FIG. 8 is a schematic representation of a prior art mechanism;
FIG. 9 is a schematic representation of a mechanism according to the invention.
Numerous parts are illustrated in the drawings accompanying this specification, however only those parts necessary for understanding the present invention are explained in detail.
The invention is illustrated schematically with reference to FIGS. 8 and 9.
The known arrangement of FIG. 8 includes a pivotable release lever 14, and a pivotable cam lifter 15. A locking link 22 is insertable between the lever 14 and lifter 15. When the link 22 is inserted, the lever 14 can transmit motion to the lifter 15 to release the door latch. When the link is withdrawn, the arcuate range of movement of the lever is insufficient to move the lifter; accordingly in this condition the latch cannot be released by the lever 14.
FIG. 9 illustrates the invention. A blocking device 17 is movable to prevent releasing movement of the lifter 15. The lever 14 and lifter 15 are however linked by a spring 27. In this configuration, the lever 14 is still unable to actuate the lifter when in the locked condition (link 22 withdrawn). However the lifter is placed underload via the spring 27 such that if the blocking device is withdrawn, the lifter will rotate to watch the door.
Thus a repeat motion of the door release lever to permit insertion of the locking link 22 is not necessary.
With reference to FIGS. 1-7, a preferred embodiment of a door latch mechanism comprises a housing 10 having a locking lever 11 pivotable therein about an axis A extending perpendicularly to the plane of the drawing. The lever is pivotable, typically under the action of an electrical actuator, and has upright pegs 12,13 for attachment to other parts of the mechanism, to be described below.
A release lever 14 is pivotable about an axis B extending perpendicularly to the plane of the drawing. Also pivotable about axis B are a pawl lifter 15 and an outside handle lever 16. The levers 14,16 and pawl lifter 15 are engageable in various ways for movement together, as will become apparent.
A pawl lifter blocking lever 17 is pivotable about a third axis C, parallel to axes A and B, and has two arms 18,19. The first arm 18 is slotted and is engaged with peg 12 such that anti-clockwise movement of locking lever 11 results in clockwise movement of blocking lever 17, and vice-versa. The second arm 19 constitutes a blocking member movable into and out of engagement with a blocking arm 21 of the pawl lifter 15.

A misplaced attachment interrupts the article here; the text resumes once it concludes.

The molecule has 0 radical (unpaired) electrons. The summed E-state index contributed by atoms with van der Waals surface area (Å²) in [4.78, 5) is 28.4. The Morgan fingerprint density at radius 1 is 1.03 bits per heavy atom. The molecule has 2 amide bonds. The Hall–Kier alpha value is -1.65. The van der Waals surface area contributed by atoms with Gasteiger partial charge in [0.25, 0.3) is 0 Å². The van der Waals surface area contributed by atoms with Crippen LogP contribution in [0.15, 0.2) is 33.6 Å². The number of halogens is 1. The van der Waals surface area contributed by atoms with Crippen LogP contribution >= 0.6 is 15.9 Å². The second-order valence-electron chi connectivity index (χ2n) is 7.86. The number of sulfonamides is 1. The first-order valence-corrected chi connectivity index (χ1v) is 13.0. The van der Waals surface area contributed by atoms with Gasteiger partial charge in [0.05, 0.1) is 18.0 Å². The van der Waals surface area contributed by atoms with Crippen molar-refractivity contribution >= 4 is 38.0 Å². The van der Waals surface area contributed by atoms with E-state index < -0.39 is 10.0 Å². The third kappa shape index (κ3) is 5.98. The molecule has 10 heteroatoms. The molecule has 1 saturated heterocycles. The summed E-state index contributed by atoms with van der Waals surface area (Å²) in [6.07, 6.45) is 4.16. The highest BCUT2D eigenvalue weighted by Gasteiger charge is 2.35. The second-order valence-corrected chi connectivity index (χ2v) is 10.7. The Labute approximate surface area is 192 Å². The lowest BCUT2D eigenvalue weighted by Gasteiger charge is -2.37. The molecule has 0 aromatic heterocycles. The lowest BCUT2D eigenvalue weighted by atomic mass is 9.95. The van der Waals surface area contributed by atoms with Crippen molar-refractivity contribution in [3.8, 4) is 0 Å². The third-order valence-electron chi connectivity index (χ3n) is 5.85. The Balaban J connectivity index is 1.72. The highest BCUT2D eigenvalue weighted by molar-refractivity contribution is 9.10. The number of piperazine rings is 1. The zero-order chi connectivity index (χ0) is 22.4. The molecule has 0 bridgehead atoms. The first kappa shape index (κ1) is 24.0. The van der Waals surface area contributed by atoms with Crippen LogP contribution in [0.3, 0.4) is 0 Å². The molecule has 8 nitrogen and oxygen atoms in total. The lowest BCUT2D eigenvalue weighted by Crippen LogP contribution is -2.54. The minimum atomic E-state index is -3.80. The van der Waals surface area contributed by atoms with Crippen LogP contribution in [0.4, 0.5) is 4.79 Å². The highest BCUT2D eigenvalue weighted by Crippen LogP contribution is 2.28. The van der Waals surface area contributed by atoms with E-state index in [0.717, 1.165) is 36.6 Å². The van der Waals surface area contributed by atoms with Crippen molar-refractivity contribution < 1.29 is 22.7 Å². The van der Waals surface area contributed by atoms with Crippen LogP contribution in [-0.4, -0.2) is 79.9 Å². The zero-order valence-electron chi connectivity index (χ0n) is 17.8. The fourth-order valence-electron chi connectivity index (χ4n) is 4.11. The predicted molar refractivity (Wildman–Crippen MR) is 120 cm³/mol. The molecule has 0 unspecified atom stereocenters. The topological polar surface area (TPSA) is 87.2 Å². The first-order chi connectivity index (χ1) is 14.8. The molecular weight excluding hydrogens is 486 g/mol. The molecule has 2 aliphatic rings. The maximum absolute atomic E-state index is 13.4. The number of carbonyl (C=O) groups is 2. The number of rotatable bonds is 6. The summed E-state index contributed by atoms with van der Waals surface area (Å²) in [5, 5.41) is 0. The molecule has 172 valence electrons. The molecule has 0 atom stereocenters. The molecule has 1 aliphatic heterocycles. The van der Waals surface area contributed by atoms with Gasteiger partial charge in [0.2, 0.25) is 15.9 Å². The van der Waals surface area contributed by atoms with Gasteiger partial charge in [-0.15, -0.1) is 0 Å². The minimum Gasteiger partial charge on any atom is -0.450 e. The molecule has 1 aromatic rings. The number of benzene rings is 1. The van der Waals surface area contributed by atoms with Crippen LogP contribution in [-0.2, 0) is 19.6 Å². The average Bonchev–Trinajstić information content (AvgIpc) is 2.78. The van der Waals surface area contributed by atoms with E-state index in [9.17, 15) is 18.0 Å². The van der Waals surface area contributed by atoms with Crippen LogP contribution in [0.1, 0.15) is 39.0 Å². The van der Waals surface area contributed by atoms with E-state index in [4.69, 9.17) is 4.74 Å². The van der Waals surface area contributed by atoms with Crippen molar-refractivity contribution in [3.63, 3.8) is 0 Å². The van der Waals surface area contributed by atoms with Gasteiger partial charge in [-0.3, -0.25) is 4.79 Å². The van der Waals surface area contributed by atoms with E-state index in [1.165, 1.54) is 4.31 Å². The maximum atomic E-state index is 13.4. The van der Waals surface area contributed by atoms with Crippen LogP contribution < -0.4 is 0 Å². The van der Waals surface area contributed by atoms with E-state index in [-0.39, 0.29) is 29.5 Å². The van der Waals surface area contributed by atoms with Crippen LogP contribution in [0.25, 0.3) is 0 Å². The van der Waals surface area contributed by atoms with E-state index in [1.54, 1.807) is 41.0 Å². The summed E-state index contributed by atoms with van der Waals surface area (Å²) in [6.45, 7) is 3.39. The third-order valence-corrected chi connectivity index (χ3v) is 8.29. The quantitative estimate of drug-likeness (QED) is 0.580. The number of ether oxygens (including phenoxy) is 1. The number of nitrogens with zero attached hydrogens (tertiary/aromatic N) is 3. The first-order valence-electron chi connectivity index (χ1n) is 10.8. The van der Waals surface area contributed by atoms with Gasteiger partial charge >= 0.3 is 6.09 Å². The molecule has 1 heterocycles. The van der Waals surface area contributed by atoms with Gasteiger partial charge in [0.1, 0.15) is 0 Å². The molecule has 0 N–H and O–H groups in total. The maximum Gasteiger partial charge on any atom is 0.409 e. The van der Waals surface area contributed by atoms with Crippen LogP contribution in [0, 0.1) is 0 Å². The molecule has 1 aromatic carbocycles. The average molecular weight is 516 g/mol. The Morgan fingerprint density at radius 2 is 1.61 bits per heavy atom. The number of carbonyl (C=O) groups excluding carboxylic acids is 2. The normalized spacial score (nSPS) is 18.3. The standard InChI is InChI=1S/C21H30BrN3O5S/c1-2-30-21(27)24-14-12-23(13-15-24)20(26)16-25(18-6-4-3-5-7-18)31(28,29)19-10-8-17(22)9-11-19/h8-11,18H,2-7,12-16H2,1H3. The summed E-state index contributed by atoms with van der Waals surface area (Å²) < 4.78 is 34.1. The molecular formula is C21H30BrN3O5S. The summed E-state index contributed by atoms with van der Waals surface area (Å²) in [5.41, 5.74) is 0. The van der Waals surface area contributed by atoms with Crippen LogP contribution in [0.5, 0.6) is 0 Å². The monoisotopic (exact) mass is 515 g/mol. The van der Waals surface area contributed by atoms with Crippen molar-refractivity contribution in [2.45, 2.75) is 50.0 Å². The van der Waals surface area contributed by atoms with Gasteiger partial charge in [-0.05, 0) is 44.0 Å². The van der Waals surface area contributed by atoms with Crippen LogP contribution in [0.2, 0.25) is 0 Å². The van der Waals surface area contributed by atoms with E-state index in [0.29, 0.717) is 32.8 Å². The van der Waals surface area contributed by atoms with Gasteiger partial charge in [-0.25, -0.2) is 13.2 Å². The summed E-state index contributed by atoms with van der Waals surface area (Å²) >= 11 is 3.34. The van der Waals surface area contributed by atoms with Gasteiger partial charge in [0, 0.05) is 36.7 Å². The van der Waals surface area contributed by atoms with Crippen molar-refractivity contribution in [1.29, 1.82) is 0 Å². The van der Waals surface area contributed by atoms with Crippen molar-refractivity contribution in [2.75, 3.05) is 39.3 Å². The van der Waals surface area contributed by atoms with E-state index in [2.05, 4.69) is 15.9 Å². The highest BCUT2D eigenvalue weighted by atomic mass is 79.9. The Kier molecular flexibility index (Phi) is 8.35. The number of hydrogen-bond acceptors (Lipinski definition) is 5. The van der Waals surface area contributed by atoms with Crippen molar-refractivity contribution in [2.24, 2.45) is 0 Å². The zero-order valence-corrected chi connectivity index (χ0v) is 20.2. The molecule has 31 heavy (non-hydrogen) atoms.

A locking link 22 is slotted at one end 23 to engage the upright peg 13, and has a depending leg 24 insertable between the release lever 14 and pawl lifter 15 in order to transmit movement therebetween.
As illustrated in FIG. 5, the leg 24 passes through a slot 25 of the release lever, and is engageable with an upstanding abutment 26 of the pawl lifter 15 (FIG. 6).
A hairpin spring 27 located about axis B has free ends bearing on a release lever arm 28 and the pawl lifter abutment 26, thereby to urge the release lever arm 28 and pawl lifter blocking arm 21 apart (FIG. 6).
A release lever abutment 29 is engageable with the pawl lifter blocking arm 21 to restrict clockwise movement of the release lever relative to the pawl lifter.
In order to return the release lever 14 to the unlatched condition of FIG. 1, a second hairpin spring (not shown) acts about axis B between the housing 10 and a return arm 33 of the release arm.
In use arcuate movement of the pawl lifter 15 disengages the door latch in order to permit the vehicle door to be opened. The release lever arm 28 of the release lever is in use connected to an internal door handle, and an external release am 32 of the pawl lifter 15 is in use engageable with the external door handle lever 16. Different release arms ensure independent movement, in a known manner.
Operation of the latch mechanism is as follows:
FIG. 1 shows the door latch in the unlocked condition. The blocking lever 17 is pivoted anti-clockwise out of possible engagement with the pawl lifter blocking arm 21. The peg 13 is clockwise to the maximum extent and the locking link is urged downwards (as viewed), for example by a light spring (not shown). In this condition the leg 24 is between the release lever 14 and the pawl lifter abutment 26; accordingly anti-clockwise movement of the release lever 14 is transmitted directly to the pawl lifter 15, which also moves anti-clockwise since the blocking arm 21 is unobstructed. Thus the door latch is released, and the components assume the configuration illustrated in FIG. 4.
It will be noted that the bottom part of the release lever slot 25 (as viewed) is narrowed somewhat so that the leg 24 is a relatively tight fit; this reduces lost motion in the mechanism.